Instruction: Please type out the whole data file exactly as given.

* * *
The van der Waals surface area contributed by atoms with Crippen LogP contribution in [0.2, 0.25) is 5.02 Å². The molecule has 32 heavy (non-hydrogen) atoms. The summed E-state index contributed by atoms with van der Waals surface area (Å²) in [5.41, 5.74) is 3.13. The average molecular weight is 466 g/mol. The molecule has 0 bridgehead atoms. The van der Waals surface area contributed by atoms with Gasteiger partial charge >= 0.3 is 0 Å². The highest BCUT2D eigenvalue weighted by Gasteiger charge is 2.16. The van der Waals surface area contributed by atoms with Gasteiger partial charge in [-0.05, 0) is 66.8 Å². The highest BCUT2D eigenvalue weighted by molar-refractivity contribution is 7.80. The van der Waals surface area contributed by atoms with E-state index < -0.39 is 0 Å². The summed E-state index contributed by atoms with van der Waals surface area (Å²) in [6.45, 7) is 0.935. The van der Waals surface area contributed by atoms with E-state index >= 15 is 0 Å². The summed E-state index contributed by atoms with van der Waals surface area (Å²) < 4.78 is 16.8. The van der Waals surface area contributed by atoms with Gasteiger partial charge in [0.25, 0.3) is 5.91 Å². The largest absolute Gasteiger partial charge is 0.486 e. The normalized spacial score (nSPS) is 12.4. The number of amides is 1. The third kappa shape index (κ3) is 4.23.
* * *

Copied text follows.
The van der Waals surface area contributed by atoms with Crippen LogP contribution in [0.2, 0.25) is 5.02 Å². The molecule has 32 heavy (non-hydrogen) atoms. The summed E-state index contributed by atoms with van der Waals surface area (Å²) in [5.41, 5.74) is 3.13. The average molecular weight is 466 g/mol. The molecule has 0 bridgehead atoms. The van der Waals surface area contributed by atoms with Gasteiger partial charge >= 0.3 is 0 Å². The highest BCUT2D eigenvalue weighted by Gasteiger charge is 2.16. The van der Waals surface area contributed by atoms with Gasteiger partial charge in [-0.05, 0) is 66.8 Å². The highest BCUT2D eigenvalue weighted by molar-refractivity contribution is 7.80. The van der Waals surface area contributed by atoms with E-state index < -0.39 is 0 Å². The summed E-state index contributed by atoms with van der Waals surface area (Å²) in [6.45, 7) is 0.935. The van der Waals surface area contributed by atoms with E-state index >= 15 is 0 Å². The summed E-state index contributed by atoms with van der Waals surface area (Å²) < 4.78 is 16.8. The van der Waals surface area contributed by atoms with Gasteiger partial charge in [0.25, 0.3) is 5.91 Å². The largest absolute Gasteiger partial charge is 0.486 e. The normalized spacial score (nSPS) is 12.4. The number of amides is 1. The third kappa shape index (κ3) is 4.23.